When we drove to another evacuation centre, it started snowing again. Giant white snow flakes fell down. It is still freezing here. In this high school, 800 people have sought shelter. In the gym, mattress lay next to mattress. This place was really crowded. Although orderly, it did not look very comfortable. There was a stage which was now the office of the centre. We passed by the kitchen where three shifts of evacuees cooked whatever was delivered by the local government from donations from around Japan. Army trucks arrived and helped in delivering relief items; we were told the troops also regularly cooked rice for the evacuees.
Tomorrow we plan to go further north but tonight I will focus on putting together a strategic plan for a CARE emergency response while my colleagues Alain and Futaba will begin to write an operational plan to scale up our assistance. We need to locate key relief items and how to get them to the people who need them the most. We are looking at beginning a program to ensure that the nutritional value of meals prepared for evacuees is improved through the introduction of vegetables and fish or meat. Authorities have been overwhelmed in the search for survivors, getting roads cleared, and looking for missing people and just haven’t had the time. Japanese people are used to having good hot food for every meal just as we are at home, so it’s quite a hardship when they’ve lost loved ones, are suffering through incredible trauma, and can’t even get a decent meal. Many evacuees are elderly or children and good nutrition is especially important to keeping up their health in crowded, cold conditions.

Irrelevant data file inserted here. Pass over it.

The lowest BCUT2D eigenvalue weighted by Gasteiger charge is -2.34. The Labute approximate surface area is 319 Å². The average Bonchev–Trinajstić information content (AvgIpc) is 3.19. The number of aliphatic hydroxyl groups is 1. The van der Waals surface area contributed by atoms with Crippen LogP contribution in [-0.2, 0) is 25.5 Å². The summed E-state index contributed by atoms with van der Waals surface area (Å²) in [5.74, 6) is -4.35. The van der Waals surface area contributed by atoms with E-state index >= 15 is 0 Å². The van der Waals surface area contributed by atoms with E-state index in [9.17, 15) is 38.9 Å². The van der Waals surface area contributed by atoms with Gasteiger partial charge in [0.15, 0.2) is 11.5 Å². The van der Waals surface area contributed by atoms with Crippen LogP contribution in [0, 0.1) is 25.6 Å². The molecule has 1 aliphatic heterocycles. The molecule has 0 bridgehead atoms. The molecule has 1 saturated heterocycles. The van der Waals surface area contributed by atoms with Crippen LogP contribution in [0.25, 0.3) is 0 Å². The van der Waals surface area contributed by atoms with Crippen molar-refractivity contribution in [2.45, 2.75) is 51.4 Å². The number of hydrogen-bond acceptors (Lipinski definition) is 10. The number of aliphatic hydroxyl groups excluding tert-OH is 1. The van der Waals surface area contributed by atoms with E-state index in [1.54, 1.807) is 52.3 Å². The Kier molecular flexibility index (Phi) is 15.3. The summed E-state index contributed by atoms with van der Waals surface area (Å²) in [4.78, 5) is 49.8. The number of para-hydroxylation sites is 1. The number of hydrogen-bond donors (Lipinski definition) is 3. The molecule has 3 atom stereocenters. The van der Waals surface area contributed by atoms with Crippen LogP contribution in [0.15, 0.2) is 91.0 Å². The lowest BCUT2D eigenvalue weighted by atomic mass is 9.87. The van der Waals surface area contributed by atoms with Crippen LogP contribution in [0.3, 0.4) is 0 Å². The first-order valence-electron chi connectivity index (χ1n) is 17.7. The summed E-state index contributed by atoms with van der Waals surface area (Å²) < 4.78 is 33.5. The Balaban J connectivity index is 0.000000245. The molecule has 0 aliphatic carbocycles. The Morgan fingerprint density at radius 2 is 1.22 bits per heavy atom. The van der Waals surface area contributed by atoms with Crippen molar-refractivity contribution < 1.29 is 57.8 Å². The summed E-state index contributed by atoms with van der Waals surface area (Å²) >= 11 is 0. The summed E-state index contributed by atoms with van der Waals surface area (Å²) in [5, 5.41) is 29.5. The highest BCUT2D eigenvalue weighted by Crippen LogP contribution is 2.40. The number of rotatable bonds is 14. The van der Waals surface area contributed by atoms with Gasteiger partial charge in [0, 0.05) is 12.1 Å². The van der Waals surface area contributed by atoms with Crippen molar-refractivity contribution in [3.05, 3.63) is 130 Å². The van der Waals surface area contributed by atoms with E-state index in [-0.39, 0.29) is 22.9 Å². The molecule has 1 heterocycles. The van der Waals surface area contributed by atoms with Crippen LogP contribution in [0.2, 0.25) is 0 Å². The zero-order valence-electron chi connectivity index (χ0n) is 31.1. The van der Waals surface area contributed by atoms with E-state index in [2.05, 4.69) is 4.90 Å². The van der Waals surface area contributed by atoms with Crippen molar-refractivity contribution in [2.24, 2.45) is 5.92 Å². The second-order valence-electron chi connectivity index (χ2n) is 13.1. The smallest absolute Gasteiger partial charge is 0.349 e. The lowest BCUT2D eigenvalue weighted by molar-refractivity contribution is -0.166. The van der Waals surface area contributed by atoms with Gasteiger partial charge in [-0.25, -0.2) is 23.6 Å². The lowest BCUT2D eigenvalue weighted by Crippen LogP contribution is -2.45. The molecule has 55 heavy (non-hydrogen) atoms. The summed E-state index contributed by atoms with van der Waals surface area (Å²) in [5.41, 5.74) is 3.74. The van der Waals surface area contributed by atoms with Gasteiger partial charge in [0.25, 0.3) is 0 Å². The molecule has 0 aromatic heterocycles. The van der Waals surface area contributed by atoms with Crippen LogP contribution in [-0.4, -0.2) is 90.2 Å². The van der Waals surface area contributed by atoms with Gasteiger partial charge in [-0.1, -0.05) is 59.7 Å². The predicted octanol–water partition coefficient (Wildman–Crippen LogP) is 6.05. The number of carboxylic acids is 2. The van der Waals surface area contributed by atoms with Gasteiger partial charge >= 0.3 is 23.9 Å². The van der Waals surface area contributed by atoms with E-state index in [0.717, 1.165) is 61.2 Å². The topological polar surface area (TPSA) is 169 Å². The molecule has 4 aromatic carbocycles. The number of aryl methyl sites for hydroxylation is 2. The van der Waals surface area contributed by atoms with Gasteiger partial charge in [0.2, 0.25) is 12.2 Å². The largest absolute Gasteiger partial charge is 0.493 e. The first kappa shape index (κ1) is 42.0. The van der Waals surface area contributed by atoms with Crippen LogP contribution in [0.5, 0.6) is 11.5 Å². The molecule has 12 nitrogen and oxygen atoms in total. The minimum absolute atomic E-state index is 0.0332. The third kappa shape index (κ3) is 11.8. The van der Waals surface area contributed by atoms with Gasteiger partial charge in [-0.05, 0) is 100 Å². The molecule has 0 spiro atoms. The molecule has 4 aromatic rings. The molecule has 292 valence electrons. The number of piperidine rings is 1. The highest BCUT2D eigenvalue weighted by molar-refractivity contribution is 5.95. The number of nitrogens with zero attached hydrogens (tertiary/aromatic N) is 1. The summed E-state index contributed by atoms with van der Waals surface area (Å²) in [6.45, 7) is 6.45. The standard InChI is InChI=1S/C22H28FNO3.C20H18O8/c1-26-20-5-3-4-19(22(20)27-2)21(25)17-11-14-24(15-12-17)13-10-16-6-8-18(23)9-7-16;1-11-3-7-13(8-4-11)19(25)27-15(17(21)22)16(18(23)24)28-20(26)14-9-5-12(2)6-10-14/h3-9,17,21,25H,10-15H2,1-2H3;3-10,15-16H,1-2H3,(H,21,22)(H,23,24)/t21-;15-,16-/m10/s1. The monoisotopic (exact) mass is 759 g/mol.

Today we have arrived in Northern Japan. We flew from Tokyo, Japan’s capital city, to Aomori and then drove down to the city of Morioka in the Iwate prefecture. It is freezing here, like a blizzard. There is one meter of snow and it is really, really cold. My Canadian colleague Alain said to me:” I feel like we are in Canada!” We have heard that there are Japanese who have lost their homes but who have not sought shelter in the collective centres. I don’t want to imagine how it must be for those who live in their destroyed houses, without windows, without any electricity, without heating. At the moment, the elements are clearly not in favour for Japan.
Morioka looks like a normal modern city in a rich developed country. It is unbelievable that just a few kilometres from here such massive destruction from the earthquake and the tsunami took place almost two weeks ago. After we have arrived we went to the Disaster Prevention Centre. People were buzzing around, doing all kinds of coordination, managing the emergency response. It looked like a command centre, and we also saw many Japanese military walking through the halls. Search and rescue teams were there; one person was wearing a T-Shirt that read “Christchurch New Zealand”. He must have come straight from New Zealand, where another earthquake struck the country just a few weeks ago.